Background: Neurocysticercosis (NCC) is the commonest helminthic CNS infection and the main cause of adult-onset seizures in developing countries, also frequent in industrialized countries because of immigration from endemic zones. Although NCC is commonly seen in individuals with seizures in endemic areas, its role as a cause of epilepsy has been questioned on the basis of the poor methodology of published studies. Objective: To determine, in a cysticercosis-endemic area of the northern Peruvian coast, the frequency of 1) epileptic seizures, 2) serum antibodies to Taenia solium, 3) NCC-compatible findings on brain CT, and 4) the associations between these variables. Methods: A community-wide screening survey for possible seizure cases was performed using a validated questionnaire. Positive respondents were later examined in the field by neurologists. Seizure cases were categorized as single seizure, active epilepsy, or inactive epilepsy. Serology was performed for all consenting individuals using immunoblot. Noncontrast brain CT scans were performed in all individuals with seizures and two groups of control subjects without seizures (seropositive and seronegative). Results: The screening survey was applied to 903 permanent residents. Most positive respondents (114/137 [83.2%]) were examined by neurologists. The overall prevalence of epilepsy was 32.1 per 1,000 and that of active epilepsy was 16.6 per 1,000. Seroprevalence was 24.2% (200/825). Seroprevalence was associated with seizures (odds ratio 2.14; p = 0.026). Brain CT abnormalities compatible with NCC were more frequent in individuals with seizures and in those seropositive. Conclusion: In this hyperendemic area, an important proportion of seizure cases are associated with neurocysticercosis as demonstrated by serology or brain CT.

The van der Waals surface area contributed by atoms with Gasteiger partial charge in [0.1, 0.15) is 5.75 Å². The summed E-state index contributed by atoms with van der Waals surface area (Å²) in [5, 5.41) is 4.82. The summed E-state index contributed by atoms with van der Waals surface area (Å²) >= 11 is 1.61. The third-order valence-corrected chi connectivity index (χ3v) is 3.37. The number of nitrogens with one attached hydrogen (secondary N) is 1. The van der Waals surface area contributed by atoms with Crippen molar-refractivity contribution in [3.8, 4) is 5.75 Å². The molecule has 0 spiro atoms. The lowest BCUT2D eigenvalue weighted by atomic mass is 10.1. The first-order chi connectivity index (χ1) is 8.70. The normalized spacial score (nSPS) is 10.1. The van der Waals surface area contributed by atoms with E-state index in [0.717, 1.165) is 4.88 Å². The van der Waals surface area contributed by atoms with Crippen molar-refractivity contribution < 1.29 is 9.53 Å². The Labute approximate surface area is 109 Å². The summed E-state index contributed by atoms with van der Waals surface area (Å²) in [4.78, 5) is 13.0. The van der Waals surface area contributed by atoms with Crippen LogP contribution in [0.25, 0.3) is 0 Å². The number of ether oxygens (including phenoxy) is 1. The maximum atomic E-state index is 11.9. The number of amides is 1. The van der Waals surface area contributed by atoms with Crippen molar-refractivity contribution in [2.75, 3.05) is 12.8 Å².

|Number of pages||6|
|State||Published - 26 Jul 2005|